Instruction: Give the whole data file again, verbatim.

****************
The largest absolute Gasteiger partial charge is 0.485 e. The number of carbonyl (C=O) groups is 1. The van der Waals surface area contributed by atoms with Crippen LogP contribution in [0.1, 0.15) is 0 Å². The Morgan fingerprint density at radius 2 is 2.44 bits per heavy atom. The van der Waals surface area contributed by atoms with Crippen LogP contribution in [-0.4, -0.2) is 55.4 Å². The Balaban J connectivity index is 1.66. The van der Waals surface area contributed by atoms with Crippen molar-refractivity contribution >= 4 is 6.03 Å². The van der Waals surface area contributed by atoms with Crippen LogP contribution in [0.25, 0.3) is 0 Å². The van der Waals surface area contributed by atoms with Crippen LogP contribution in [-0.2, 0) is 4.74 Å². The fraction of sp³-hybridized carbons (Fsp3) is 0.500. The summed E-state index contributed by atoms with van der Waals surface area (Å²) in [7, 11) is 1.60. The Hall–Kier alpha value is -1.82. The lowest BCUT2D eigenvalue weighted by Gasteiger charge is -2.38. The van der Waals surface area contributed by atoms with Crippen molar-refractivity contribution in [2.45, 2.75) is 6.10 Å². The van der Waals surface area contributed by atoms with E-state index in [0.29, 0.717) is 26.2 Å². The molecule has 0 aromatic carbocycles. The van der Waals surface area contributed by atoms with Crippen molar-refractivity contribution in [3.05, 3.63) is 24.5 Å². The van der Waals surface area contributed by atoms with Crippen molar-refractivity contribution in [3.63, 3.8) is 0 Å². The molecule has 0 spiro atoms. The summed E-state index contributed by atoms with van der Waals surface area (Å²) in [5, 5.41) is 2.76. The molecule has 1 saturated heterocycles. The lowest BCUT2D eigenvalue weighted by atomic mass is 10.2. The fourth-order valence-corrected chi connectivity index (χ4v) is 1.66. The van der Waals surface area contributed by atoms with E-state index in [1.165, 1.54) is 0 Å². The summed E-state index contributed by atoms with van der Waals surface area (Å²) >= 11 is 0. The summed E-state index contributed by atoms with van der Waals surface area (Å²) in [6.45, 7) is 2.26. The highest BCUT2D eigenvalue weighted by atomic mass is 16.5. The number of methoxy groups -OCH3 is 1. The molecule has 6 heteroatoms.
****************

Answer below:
The largest absolute Gasteiger partial charge is 0.485 e. The number of carbonyl (C=O) groups is 1. The van der Waals surface area contributed by atoms with Crippen LogP contribution in [0.1, 0.15) is 0 Å². The Morgan fingerprint density at radius 2 is 2.44 bits per heavy atom. The van der Waals surface area contributed by atoms with Crippen LogP contribution in [-0.4, -0.2) is 55.4 Å². The Balaban J connectivity index is 1.66. The van der Waals surface area contributed by atoms with Crippen molar-refractivity contribution >= 4 is 6.03 Å². The van der Waals surface area contributed by atoms with Crippen LogP contribution in [0.25, 0.3) is 0 Å². The van der Waals surface area contributed by atoms with Crippen LogP contribution in [-0.2, 0) is 4.74 Å². The fraction of sp³-hybridized carbons (Fsp3) is 0.500. The summed E-state index contributed by atoms with van der Waals surface area (Å²) in [7, 11) is 1.60. The Hall–Kier alpha value is -1.82. The lowest BCUT2D eigenvalue weighted by Gasteiger charge is -2.38. The van der Waals surface area contributed by atoms with Crippen molar-refractivity contribution in [2.45, 2.75) is 6.10 Å². The van der Waals surface area contributed by atoms with E-state index in [0.29, 0.717) is 26.2 Å². The molecule has 0 aromatic carbocycles. The van der Waals surface area contributed by atoms with Crippen molar-refractivity contribution in [3.05, 3.63) is 24.5 Å². The van der Waals surface area contributed by atoms with Crippen molar-refractivity contribution in [3.63, 3.8) is 0 Å². The molecule has 0 spiro atoms. The summed E-state index contributed by atoms with van der Waals surface area (Å²) in [5, 5.41) is 2.76. The molecule has 1 saturated heterocycles. The lowest BCUT2D eigenvalue weighted by atomic mass is 10.2. The fourth-order valence-corrected chi connectivity index (χ4v) is 1.66. The van der Waals surface area contributed by atoms with E-state index in [1.165, 1.54) is 0 Å². The summed E-state index contributed by atoms with van der Waals surface area (Å²) >= 11 is 0. The summed E-state index contributed by atoms with van der Waals surface area (Å²) in [6.45, 7) is 2.26. The highest BCUT2D eigenvalue weighted by atomic mass is 16.5. The number of methoxy groups -OCH3 is 1. The molecule has 6 heteroatoms.